Posts

5 Tips for Training on The Road

It’s another week and I’m on the road yet again, for my third training camp in the last three months. This time I am in Tenero, Switzerland’s national training center located in the Italian-speaking region south of the alps. Being on the road so much I have learned a few tricks to make sure things go as smoothly as possible. In my latest article for Juggernaut Training Systems, I detail five tips for training while traveling:

My car's trunk on a road trip last year. Plan ahead to make sure you'll have what you need.

My car’s trunk on a road trip last year. Plan ahead to make sure you’ll have what you need.

  1. Know What You’ll Need and When You’ll Need It
  2. Do Your Research
  3. Find a Routine
  4. Sleep
  5. Make Friends

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Real Range Throwing

You have to be careful about what you read about Bondarchuk online. Much of the stuff out there is taken out of context or just plain myth. There are articles floating around about his opinions on step ups and squats, the “five elements” Charles Poloquin attributed to him, and the Litvinov workout. Some have a fraction of truth in them, but the majority is hyperbole. I am quite skeptical unless I hear him talk about it or see him use it. For my most recent article for Juggernaut Training Systems I tackled the topic of range throwing, a term coined by an internet article about Bondarchuk:
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Implementing Specific Strength

Over the past few months I’ve contributed to the popular Juggernaut Training Systems webpage with a series of posts on specific strength. I’ve talked about the theory of specific strength, the debate about youth specialization, and how to create specific strength exercises for your sport. My latest post was published today and starts to talk about how to take specific strength exercises and implement them into training.
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Juggernaut Training Systems

Creating Special Strength Exercises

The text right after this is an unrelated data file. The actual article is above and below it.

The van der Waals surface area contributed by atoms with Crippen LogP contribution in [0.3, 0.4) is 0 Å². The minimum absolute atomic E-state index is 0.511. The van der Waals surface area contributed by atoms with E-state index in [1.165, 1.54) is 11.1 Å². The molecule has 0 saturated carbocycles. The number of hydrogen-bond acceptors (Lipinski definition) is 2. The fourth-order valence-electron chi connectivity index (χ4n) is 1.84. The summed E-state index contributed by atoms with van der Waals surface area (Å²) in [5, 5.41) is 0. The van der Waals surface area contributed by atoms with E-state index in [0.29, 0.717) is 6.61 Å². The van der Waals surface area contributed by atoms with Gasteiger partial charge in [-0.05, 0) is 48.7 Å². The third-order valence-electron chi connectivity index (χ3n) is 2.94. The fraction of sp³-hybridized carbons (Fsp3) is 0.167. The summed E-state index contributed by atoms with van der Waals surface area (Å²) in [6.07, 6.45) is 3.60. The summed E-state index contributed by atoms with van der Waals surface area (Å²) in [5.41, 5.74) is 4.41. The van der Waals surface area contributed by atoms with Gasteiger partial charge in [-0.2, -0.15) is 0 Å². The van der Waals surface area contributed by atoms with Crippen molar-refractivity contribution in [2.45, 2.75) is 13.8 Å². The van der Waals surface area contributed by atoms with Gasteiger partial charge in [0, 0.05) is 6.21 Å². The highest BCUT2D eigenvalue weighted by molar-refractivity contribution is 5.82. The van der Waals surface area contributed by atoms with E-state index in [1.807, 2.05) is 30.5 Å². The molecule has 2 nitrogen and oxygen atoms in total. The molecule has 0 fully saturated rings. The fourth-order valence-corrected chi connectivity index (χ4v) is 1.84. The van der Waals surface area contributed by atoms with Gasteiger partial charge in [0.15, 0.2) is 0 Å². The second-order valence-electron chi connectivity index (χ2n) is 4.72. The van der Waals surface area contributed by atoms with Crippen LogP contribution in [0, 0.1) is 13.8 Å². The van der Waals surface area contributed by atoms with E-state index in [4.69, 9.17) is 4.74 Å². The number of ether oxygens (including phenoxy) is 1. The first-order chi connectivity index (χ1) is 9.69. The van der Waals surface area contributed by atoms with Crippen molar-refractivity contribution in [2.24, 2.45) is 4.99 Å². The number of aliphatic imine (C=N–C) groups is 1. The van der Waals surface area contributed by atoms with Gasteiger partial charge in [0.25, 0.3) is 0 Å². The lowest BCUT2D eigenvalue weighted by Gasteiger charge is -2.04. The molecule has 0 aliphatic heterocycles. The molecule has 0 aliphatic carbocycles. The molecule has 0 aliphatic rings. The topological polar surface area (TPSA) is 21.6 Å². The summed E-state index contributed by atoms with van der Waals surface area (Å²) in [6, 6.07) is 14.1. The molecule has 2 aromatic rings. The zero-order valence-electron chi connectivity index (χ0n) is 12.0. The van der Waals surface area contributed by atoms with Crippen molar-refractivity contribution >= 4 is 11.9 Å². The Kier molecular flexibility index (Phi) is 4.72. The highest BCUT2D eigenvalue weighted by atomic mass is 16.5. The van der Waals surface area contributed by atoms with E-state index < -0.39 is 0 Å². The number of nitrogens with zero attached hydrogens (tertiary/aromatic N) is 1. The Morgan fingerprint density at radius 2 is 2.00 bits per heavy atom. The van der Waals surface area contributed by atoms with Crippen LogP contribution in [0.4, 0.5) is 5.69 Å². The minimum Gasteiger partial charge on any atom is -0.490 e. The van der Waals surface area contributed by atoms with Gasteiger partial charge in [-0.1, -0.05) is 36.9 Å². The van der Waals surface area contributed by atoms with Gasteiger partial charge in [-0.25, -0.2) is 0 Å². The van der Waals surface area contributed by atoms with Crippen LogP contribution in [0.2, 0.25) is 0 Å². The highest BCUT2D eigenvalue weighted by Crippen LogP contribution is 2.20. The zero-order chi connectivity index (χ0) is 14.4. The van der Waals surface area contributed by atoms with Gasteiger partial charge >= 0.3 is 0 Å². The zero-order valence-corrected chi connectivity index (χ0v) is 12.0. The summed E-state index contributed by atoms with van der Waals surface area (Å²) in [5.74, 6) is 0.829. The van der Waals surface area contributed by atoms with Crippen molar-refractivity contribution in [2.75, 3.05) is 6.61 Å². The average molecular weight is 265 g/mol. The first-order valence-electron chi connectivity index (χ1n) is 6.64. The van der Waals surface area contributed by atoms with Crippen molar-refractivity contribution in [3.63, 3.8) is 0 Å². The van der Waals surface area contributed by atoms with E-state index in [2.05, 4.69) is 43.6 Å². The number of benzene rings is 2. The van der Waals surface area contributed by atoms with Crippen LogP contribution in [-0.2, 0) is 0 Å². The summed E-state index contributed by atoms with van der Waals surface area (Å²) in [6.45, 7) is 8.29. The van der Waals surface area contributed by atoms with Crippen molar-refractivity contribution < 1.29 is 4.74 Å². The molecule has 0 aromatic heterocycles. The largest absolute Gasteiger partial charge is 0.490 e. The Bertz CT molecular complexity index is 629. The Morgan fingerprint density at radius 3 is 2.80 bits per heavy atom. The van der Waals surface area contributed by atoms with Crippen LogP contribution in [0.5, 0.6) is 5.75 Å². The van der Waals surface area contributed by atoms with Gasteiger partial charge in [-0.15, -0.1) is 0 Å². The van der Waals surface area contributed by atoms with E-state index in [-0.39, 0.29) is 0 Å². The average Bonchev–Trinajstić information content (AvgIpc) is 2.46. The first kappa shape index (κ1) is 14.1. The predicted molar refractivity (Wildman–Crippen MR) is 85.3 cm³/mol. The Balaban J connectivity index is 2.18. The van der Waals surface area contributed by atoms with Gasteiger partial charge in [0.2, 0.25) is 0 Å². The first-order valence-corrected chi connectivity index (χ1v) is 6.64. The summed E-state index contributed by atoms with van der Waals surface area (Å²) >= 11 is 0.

One of the core concepts at the heart of Bondarchuk’s training methods is his exercise classification scheme. Bondarchuk has written about dozens of different periodization models that can be used for a variety of sports, but all of them make use of his four-category system of classifying exercises from general to specific. The concept is straightforward, but not one that I have spent a lot of time on here talking about.

In my latest article for Juggernaut Training Systems I take a look at how both Bondarchuk and Yuri Verkhoshansky use their own systems to define special strength exercises. By looking at two leaders in the field of special strength, we start to see what common elements special strength exercises need. I also explain my own five tips for selecting a special strength exercise:
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Youth Athletics and Specialization

tiger_woodsOver the last decade, youth sports have undergone a drastic transformation: general athletic development is being replaced with specialized preparation at earlier ages. This transformation began a long time ago, but has been accelerated as people saw the success of Tiger Woods (shown to the right) and the Williams sisters. Now I see more kids choosing to focus on one sport year-round than the three-sport letterman of years past. This is the topic of my most recent article for Juggernaut Training Systems.

This trend is bad, but the common reaction against it is to focus again on only generalized training. As I argue in the article, there doesn’t need to be a choice between specialized and generalized. A combination can work even better and I bring in some examples from the throwing world.
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Juggernaut Training Systems

Putting Theory Into Context

While I spend much of my time on this site talking about the hammer throw and training for the hammer throw, it is important to remember that much of what I talk to is just as applicable to the other throwing events and even other sports. Training principles are fairly uniform. Facts like how the body adapts to stress or the how to increase power output are the same for other sports. The main difference is how they are applied.

Juggernaut Training SystemsWith that in mind, Chad Smith asked me to contribute regularly to his site Juggernaut Training Systems. Smith was an elite shot putter before starting the JTS webpage, hitting a personal best of 19.46-meters as a post-collegiate in 2009. Since then he has switched to other strength sports, most recently winning the 2012 North American Strongman championship. He has also worked just as hard on his website as he has in the weight room. The site provides training information for a variety of strength sports, from throwing to strongman to powerlifting to Crossfit and more. Over the past year it has grown tremendously from around 20,000 visitors per month to over 300,000 a month.

Every month or two I will be posting a new article on JTS. The content on this site will not change and I will also post with the same frequency here. My posts for JTS will instead focus on the new topic of applying concepts like special strength to other sports. My first article, found below, focuses on a key factor of all training missing in many online training articles: context. Too often articles focus on theory or practice, but they leave out the most important element of context. Read more